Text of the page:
Application Enhancements

John Harris

Kubernetes does not demand specifics about the applications that run on top of it. They don’t not need to be microservices, 12 factor, or maintain other specific software philosophies. However, for an application to run well on Kubernetes, there are aspects of your application you may wish to reconsider.

Kubernetes is a distributed system that has behaviors different from what many are used to in a traditional environment. These include:

  • Workloads must be packaged in a container.
  • Workloads may be moved (stopped and recreated) based on the needs of the system.
  • Workload IP addresses are [generally] ephemeral.
  • Workloads have no affinity to hosts.

Aside from the above constraints, how your application is developed and run is up to you. There are multiple considerations you can make to comply with more idiomatic Kubernetes software practices. The following checklist covers the considerations for running an application in Kubernetes.

Application Probes

Kubernetes supports a multitude of probes that indicate state of a running workload. For details on implementing probes, see the guide on Probing Application State.

Readiness Probe

You should use readiness probes as they gate whether your application is considered ‘Ready’ to a cluster. Until applications are ‘Ready’ they do not receive traffic. A simple HTTP check that reports ready, post initialization is often adequate.

Readiness Probe

For implementation details, see the guide on Probing Application State.

Liveness Probe

You should consider liveness probes as a ‘safety’ check for your application to ensure it hasn’t halted operation unexpectedly. These checks should not rely on external dependencies as you don’t want your application to restart due to external issues.

Liveness Probe

For implementation details, see the guide on Probing Application State.

Startup Probe

You should consider a startup probe for legacy applications that require a larger amount of time for their initial startup. This probe only executes on first start-up and does not continue probing over time (like readiness and liveness). After a startup probe succeeds, if configured, a liveness probe will continue. Ideally, modern applications do not require this kind of protection, but it can be helpful when long start ups cannot be worked around.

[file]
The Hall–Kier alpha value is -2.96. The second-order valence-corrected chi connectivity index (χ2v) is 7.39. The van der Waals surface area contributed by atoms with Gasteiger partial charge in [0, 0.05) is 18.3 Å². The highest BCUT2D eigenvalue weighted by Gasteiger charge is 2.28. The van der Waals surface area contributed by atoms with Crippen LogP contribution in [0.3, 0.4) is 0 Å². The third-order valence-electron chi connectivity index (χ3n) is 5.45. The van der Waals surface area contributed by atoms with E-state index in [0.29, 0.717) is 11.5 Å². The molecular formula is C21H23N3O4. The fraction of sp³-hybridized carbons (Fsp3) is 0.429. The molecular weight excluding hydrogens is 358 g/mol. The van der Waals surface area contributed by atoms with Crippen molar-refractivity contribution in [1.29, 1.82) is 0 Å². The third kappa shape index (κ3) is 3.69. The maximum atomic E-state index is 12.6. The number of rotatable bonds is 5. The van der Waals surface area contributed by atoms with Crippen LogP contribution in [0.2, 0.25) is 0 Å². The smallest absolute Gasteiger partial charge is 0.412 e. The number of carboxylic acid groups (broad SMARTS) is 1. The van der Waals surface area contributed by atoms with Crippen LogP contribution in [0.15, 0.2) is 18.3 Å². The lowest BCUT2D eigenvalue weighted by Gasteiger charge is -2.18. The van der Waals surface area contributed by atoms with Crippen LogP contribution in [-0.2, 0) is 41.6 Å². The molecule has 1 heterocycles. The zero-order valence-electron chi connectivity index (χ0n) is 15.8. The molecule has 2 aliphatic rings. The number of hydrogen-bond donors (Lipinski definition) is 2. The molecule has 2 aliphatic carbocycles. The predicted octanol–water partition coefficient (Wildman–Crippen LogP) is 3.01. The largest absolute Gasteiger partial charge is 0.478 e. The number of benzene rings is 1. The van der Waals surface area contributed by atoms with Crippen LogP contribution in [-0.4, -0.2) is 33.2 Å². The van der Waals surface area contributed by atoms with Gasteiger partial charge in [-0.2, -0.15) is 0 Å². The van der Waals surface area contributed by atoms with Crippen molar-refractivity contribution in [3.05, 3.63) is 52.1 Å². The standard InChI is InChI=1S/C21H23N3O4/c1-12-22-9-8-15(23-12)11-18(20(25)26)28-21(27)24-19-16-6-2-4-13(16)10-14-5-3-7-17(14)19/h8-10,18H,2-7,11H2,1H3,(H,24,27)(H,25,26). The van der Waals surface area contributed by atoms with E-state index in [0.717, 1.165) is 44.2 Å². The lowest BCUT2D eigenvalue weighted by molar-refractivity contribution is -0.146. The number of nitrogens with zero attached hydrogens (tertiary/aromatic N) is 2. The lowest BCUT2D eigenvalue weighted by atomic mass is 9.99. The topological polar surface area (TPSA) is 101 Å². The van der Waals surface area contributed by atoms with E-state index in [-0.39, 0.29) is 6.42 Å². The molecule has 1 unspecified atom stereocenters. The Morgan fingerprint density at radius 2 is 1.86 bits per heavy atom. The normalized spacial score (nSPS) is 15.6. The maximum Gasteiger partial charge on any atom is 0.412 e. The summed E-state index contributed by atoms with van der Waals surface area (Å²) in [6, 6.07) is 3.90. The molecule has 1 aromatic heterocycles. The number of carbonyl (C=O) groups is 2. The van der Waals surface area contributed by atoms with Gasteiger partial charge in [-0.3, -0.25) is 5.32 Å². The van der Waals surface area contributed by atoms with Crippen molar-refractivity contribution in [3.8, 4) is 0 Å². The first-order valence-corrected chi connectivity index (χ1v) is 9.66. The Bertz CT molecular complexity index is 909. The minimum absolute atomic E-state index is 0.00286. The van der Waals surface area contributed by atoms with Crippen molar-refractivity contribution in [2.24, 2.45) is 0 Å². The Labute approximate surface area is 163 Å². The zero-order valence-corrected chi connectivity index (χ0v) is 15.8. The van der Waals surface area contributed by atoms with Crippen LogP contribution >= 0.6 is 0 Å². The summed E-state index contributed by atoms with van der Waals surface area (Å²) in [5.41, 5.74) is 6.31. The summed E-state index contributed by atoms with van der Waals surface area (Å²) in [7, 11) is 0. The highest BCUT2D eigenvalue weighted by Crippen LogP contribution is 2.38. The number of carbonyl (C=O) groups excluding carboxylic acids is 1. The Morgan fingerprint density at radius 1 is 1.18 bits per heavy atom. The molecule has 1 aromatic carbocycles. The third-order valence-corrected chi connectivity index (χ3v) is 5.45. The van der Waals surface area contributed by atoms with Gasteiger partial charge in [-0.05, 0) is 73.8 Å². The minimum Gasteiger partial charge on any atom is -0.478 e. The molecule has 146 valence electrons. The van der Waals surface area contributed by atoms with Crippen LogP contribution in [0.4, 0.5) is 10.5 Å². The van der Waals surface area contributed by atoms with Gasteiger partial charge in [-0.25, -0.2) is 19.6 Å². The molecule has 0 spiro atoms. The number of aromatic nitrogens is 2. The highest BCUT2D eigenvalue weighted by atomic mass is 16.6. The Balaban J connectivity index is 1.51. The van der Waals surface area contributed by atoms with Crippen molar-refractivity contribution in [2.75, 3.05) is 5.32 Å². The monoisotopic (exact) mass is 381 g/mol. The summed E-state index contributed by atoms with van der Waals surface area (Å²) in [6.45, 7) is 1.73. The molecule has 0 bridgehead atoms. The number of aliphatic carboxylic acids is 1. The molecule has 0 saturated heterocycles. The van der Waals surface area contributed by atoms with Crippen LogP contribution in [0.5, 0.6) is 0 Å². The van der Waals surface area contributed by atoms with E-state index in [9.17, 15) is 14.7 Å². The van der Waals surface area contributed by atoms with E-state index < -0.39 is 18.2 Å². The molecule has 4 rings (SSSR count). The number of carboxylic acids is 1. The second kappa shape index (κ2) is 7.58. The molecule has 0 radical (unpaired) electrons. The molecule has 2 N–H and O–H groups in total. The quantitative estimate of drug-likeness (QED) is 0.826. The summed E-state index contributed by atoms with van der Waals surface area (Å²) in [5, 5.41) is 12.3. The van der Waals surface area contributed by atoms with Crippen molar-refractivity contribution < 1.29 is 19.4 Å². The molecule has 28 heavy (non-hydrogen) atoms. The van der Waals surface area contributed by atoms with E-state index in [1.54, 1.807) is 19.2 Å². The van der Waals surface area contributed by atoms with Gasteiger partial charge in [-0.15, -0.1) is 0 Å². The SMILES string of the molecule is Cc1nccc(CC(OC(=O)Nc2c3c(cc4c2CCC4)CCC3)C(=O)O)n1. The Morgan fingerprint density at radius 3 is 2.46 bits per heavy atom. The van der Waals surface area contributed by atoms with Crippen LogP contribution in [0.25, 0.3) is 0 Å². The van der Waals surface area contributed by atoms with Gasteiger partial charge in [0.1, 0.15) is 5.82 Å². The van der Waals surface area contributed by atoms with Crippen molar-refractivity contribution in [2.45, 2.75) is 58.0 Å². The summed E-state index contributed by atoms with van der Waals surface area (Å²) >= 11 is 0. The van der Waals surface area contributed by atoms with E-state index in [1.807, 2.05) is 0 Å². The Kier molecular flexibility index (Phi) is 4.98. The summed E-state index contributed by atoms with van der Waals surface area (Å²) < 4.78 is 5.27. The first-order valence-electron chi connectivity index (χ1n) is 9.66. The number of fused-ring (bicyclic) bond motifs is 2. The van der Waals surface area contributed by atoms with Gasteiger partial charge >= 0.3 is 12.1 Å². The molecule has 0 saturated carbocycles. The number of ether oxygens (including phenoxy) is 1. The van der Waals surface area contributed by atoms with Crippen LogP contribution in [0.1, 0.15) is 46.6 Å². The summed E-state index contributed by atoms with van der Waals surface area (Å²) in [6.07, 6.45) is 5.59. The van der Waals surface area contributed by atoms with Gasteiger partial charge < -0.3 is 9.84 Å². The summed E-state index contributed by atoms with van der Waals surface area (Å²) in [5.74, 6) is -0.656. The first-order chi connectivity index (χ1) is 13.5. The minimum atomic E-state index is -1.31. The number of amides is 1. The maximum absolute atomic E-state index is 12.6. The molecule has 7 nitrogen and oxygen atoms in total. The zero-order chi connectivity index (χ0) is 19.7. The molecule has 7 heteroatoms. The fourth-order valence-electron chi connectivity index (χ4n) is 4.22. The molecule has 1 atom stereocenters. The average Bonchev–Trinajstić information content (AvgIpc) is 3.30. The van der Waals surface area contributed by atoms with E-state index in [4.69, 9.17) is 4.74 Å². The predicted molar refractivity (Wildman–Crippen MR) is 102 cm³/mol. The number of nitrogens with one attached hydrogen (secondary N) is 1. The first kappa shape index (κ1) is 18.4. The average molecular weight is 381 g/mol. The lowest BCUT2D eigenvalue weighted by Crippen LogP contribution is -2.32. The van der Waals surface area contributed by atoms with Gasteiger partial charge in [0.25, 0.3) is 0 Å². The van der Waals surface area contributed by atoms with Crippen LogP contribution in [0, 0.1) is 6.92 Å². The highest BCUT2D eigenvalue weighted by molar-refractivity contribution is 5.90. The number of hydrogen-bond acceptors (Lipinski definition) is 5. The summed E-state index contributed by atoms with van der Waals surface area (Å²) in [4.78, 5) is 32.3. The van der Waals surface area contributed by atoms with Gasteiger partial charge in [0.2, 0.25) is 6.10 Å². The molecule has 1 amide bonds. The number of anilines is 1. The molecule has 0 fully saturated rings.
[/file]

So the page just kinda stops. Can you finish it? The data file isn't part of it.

Externalized Configuration

In Kubernetes based-platform, you should keep all application configuration outside of the application / container when possible. This will enable you to dynamically change how your application runs by altering ConfigMaps and Secrets. It’s also helpful when deploying the application into different context or environments.

For details on how to externalize configuration, see the externalizing configuration guide.

Graceful Shutdown Mechanics Handlers

As Kubernetes moves workloads around the cluster, an instance of your application can be asked to stop so a new instance of it can be started elsewhere. If your application requires any amount of graceful shutdown, you should ensure your application can handle this event.

When a pod is being deleted, moved, or recreated each container’s PID 1 receives a SIGTERM. The process then has a grace-period to do what it needs and exit. The default grace-period is 30 seconds; check with your cluster administrator to understand what your cluster is set to. If the grace period expires, a SIGKILL is sent. For more details, see the Termination of Pods documentation.

If a process, script, or HTTP endpoints must be called to terminate gracefully, you can also add a preStop hook to your Kubernetes manifest.

For details on how to gracefully shutdown pods, see the graceful shutdown guide.

Structured Logging

Structured logging allows log aggregation systems to provide a better view of your applications logs. You should consider this approach for applications running Kubernetes. Typically it’s as simple as creating log-helper functions or introducing a logging library. For implementation details, see the logging practice guide.

Export Application Metrics

When exposing metrics about your application, it is a common practice to use an exporter. This allows you to introduce metrics to your application and a scraping system, such as prometheus, to gather those metrics over time. There are exporter libraries for most languages. See the Client Library documentation for a list of examples.

Work with your platform team to determine if scrape-based monitoring system such as prometheus, Datadog, or Elastic is available.

For more details, see the Exporting Application Metrics guide

Trace Points

In service based architectures, a request can move through many applications and thus across network boundaries multiple times. A trade-off to these architectures is detecting where issues in the stack are occurring. For example, where is most of the latency in a request coming from?

If your workload falls into this architecture, implementing tracing in your application(s) is worth considering. Often you need a system that lets you view trace results, before running one, you may wish to check with your platform team to see if something pre-exists.

For more details on this concern, see the Observability section.